Dedicated media streamers are a dime a dozen these days and then add in all the other devices around the house that can streams pictures, music, and videos to the big screen, and your options gets down right out of hand. So the thing that makes the HD Theater so attractive is the SageTV tie in. If you haven't been keeping up, SageTV is DVR software that might be the De Facto standard of DVR software for geeks. While it doesn't include the snazzy UI that Windows Media Center has, it makes up for it in features. It was the first DVR software to work with the sought after component capture device from Hauppauge; the HD PVR. It features just about every item on any DVR software fan's wish list like built-in placeshifting (think Slingbox), transcoding, and software extenders. Both the server and the client will run on just about every platform out there including; Windows, Linux, Mac OS X, and Windows Home Server -- something Windows Media Center fans would die for. And finally it is fully customizable and skinnable. To put it simply, it rocks. One example of what gets us so excited is that you can take an old computer around the house with almost no processing power, throw a couple of HD tuners on it and a big hard disk, then connect the HD Theater to your HDTV in your home theater to let it do all the heavy lifting.
- Works as as Sage Extender and as a stand-alone streamer.
- Plays every codec we can think of.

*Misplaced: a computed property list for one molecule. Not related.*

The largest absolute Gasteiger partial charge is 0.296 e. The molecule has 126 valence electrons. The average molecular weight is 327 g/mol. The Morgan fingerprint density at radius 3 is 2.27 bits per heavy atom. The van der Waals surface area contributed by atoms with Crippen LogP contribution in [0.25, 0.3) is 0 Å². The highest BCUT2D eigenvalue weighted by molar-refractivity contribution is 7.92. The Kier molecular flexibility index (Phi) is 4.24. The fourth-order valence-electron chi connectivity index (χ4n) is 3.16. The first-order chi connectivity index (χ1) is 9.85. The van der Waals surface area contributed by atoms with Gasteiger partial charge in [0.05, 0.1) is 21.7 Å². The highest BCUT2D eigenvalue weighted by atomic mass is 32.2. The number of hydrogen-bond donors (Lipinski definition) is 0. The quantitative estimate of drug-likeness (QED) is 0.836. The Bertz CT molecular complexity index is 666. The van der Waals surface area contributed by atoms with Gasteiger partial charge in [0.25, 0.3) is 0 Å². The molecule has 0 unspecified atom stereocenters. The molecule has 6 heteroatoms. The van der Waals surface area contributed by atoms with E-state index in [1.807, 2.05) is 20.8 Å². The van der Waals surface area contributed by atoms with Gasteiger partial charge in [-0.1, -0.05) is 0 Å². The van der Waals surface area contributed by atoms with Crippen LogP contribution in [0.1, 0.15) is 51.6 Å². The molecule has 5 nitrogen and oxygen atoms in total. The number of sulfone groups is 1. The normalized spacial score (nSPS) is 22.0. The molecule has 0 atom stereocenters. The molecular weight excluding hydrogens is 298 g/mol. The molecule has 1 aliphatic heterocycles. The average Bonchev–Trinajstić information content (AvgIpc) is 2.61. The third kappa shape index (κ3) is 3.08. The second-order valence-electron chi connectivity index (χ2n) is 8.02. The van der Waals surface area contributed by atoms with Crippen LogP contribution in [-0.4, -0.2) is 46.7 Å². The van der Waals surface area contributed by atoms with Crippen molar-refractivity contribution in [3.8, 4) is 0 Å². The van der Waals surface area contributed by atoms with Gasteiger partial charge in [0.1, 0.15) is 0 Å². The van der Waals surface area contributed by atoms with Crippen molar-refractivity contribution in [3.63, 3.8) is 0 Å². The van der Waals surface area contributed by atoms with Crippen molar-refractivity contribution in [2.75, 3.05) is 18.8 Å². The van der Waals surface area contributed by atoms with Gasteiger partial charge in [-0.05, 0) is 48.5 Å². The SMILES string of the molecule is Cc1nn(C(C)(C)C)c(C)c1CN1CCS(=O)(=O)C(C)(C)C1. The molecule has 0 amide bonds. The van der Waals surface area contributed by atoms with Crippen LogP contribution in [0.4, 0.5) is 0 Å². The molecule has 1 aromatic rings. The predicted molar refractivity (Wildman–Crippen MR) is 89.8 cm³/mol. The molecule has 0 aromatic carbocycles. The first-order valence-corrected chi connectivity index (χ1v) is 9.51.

- The box is nice and small.
- Its silent.
- Included HDMI cable is very appreciated.
- Front and rear USB ports are a great addition to plug in your own content quickly or permanently.
- Online services are useful, but can't wait for the Hulu support that was demoed at CES.
- Both Dolby Digital and DTS played back great via HDMI from MKV files -- no DTS-HD or TrueHD though.
- Playing media from the USB drive is just as good as playing over the network, useful for those without network connectivity behind the TV.
- The included remote isn't programmable so it can't turn on your TV.
- No built in WiFi or available dongle.
- Had trouble running setup with HDMI, had to switch to component until after the initial setup.
- Shows network share passwords on certain screens, not cool.
- Media browsing isn't snappy, but it isn't slow either.
- More difficult than it should be to switch from extender mode to stand-alone (power cycle required).
- No coax digital output.
- Browsing files with the "imported File browser" if functional, but in no way enjoyable.
- There were like 60 Imported file locations already on the review unit, which made it difficult to find the ones that actually existed. To top it off, deleting them one by one is a tedious affair.
- LEDs are too bright and the network one blinks too much.
- No animated transitions or translucent menus in the user interface.
We fully expect someone to buy this as a media streaming and find themselves drawn to running a full blown multiple room SageTV DVR setup. And overall we have nothing but good things to say about the new SageTV HD theater or SageTV in general. But there is one looming problem that prevents us from switching our own household over. It's one thing makes us feel like we're in high school all over again, a time when the only thing that mattered was our looks. You see as much as we love the features and functionality of the SageTV hardware and software, we can't get past the looks. It is not that it is ugly, in fact for those out there using the fugly interface on a content provider's DVR or even the super dated TiVo UI, it's a step up. But when you compare the entire landscape of PC DVR software, it is hard to ignore the beautiful animated transitions and translucent menus on Vista Media Center. So while we really do appreciate everything that SageTV has to offer, we're just too superficial to make the switch in our own household.